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What the Health Care Reform Law means to Fresno's breastfeeding mothers

When  a mother returns to work, her employer can actually save money by supporting breastfeeding.
When a mother returns to work, her employer can actually save money by supporting breastfeeding.
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Since women now comprise about half of the U.S. workforce, and moms are now the primary breadwinners in nearly 40% of American families, it is not surprising that the Health Care Reform Law recently passed at the federal level includes specifics regarding breastfeeding in the workplace. Breastfeeding has long been known as the source of tremendous benefit to both mother and child, and recent evidence has revealed that there are risks to American public health and to the economy when long term breastfeeding fails. The latest research suggests that while most women choose to breastfeed, it is often difficult for them to succeed due to a lack of effective support for their breastfeeding efforts. Often, it is the return to work that causes lactation failure, as mothers struggle to find the balance between the demands of their job and the demands of maintaining milk supply. For these reasons, it is now recognized that legal protection for employed, lactating women in the workplace makes sense.

The section of the Health Care Reform that deals with lactation provisions is Section 4207, and it creates a number of basic standards in the workplace. In this section, it is written that employers of greater than 50 employees must provide provide breastfeeding employees with “reasonable break time” and a private, non-bathroom place to express breast milk during the workday, up until the child’s first birthday. It is suggested that employers of fewer than 50 employees will not be required to provide these benefits, if doing so would cause undue hardship to the business, but compliance with the law is still suggested. In 2008, the Department of Health and Human Services published a resource tool known as "The Business Case for Breastfeeding," which informs employers of the financial return on their investment when they provide favorable conditions for breastfeeding employees at work. According to the research included in this kit, for every $1 dollar spent on lactation support in the workplace, an employer can expect to receive $2 dollars in benefit due to fewer missed days of work by new mothers and reduced attrition.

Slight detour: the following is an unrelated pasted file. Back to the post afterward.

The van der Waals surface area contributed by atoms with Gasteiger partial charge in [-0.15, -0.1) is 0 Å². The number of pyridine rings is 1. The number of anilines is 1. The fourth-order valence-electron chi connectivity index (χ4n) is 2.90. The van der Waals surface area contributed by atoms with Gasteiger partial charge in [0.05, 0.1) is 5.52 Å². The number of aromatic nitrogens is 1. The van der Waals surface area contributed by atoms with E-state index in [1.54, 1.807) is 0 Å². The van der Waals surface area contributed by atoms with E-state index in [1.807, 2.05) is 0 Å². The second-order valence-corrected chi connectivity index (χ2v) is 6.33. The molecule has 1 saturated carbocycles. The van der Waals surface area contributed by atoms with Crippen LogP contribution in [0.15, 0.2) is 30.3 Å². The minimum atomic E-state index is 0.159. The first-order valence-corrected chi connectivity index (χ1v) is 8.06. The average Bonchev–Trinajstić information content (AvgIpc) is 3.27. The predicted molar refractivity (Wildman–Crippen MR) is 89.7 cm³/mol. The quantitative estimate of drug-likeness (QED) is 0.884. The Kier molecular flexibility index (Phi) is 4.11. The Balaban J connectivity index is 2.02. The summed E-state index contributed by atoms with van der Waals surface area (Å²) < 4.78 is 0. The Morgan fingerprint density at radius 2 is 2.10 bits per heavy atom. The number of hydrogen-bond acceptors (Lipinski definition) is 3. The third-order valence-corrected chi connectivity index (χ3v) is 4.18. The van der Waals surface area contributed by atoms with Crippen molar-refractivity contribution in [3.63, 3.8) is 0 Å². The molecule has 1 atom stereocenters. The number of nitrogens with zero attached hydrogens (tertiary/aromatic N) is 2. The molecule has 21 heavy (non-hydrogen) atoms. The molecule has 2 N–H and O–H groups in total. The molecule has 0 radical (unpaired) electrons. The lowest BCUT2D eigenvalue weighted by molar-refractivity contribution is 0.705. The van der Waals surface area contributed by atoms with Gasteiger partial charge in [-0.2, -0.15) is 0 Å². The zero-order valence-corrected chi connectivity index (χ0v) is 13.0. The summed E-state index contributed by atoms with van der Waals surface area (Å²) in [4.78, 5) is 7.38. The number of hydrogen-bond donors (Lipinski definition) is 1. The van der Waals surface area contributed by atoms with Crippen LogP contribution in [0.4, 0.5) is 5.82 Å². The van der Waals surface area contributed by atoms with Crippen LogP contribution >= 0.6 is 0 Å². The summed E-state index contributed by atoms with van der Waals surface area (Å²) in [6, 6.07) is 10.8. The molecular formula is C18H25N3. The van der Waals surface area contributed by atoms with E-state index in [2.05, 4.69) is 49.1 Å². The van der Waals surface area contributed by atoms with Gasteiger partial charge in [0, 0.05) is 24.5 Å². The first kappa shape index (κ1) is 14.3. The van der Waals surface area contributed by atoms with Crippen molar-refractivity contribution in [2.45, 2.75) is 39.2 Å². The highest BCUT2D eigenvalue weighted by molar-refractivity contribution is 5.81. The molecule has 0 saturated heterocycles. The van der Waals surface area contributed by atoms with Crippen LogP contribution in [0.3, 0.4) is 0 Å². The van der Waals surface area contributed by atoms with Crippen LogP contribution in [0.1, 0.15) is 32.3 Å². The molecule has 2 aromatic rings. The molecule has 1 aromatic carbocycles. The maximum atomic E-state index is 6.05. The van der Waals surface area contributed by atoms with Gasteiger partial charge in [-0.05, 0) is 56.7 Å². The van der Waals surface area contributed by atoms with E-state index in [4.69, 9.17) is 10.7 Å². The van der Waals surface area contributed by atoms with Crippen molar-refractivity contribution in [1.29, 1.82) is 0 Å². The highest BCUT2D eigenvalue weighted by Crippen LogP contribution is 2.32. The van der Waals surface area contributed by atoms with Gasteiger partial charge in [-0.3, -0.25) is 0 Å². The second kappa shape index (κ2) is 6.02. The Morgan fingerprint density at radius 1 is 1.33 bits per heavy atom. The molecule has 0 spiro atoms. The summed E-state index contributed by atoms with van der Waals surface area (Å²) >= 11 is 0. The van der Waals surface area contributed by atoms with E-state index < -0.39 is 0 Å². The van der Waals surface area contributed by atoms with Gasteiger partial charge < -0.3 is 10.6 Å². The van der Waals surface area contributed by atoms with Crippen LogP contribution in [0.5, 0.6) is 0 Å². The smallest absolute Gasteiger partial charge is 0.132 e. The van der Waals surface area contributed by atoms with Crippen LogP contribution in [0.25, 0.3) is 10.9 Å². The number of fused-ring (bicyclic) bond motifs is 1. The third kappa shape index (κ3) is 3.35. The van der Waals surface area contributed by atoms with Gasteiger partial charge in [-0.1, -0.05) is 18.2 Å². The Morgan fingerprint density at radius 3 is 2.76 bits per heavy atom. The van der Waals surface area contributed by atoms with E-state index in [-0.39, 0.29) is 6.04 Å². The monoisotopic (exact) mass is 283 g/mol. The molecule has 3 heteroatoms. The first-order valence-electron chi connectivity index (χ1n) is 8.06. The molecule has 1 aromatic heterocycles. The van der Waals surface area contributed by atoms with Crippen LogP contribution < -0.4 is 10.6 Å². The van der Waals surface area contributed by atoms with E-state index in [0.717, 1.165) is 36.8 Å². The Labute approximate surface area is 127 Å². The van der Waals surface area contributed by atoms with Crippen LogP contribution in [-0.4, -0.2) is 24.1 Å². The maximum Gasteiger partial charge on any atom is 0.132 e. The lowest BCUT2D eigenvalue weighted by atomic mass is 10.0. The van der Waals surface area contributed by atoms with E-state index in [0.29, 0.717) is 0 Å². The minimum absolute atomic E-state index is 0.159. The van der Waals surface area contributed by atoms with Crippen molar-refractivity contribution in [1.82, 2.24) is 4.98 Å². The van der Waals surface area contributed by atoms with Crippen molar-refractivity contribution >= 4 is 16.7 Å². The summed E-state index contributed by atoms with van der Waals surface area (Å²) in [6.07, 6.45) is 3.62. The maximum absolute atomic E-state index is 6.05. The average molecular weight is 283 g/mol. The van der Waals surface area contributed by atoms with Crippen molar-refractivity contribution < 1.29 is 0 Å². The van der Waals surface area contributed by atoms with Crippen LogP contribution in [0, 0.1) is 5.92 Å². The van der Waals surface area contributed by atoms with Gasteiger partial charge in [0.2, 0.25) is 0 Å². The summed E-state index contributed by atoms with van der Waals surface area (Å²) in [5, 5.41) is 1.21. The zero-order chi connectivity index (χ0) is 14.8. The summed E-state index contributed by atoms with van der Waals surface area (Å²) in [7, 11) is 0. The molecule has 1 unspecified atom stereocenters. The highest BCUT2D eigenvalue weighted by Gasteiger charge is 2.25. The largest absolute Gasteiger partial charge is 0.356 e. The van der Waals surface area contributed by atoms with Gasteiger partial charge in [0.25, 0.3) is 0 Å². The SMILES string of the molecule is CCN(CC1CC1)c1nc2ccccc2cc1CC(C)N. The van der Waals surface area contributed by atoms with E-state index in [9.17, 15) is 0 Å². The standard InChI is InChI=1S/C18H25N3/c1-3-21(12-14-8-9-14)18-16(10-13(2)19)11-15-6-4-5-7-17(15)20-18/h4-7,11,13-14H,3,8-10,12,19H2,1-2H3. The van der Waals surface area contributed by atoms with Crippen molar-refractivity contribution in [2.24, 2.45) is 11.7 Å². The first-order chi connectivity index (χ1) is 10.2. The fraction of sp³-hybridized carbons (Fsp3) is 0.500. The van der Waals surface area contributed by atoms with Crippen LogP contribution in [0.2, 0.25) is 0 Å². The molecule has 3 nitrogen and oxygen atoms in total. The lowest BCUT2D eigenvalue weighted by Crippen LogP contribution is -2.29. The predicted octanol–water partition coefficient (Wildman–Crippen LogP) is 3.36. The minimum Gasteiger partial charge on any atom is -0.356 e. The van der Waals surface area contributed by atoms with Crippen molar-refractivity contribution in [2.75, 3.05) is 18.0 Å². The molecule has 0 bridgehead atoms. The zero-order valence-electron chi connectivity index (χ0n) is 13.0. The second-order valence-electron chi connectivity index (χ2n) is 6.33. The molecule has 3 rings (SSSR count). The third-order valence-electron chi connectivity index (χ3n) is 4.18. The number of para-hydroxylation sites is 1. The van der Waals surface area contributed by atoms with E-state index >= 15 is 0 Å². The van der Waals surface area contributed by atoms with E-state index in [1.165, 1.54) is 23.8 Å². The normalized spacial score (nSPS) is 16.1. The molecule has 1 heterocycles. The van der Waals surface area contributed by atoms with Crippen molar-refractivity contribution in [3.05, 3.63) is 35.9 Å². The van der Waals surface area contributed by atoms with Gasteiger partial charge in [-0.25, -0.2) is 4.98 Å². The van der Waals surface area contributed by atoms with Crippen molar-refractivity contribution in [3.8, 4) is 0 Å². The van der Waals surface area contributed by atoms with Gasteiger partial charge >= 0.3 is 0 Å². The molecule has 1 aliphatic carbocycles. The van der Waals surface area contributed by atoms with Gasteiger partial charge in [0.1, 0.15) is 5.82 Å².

In Fresno, new mothers who must return to work a few weeks after delivering a baby will be happy to know that this legal provision is supporting their efforts to continue breastfeeding, but actually, California has had a similar law in place for some time, called the Lactation Accommodation Law. Having a federal law in place which echoes the legislative effort in California serves to strengthen the state's legal position on the subject. While it has not yet been determined exactly how long the milk expression breaks must be according to the federal law, the Department of Labor is working to define the terms of the law as well as enforcement plans, and may model those determinations on California's standards. As the details of the Health Care Reform Law become more clearly defined and understood, the hope is that increasing numbers of working women throughout the country will successfully breastfeed beyond the first few weeks. Hopefully, more lucky babies in Fresno and beyond will receive breast milk for at least their first year of life.


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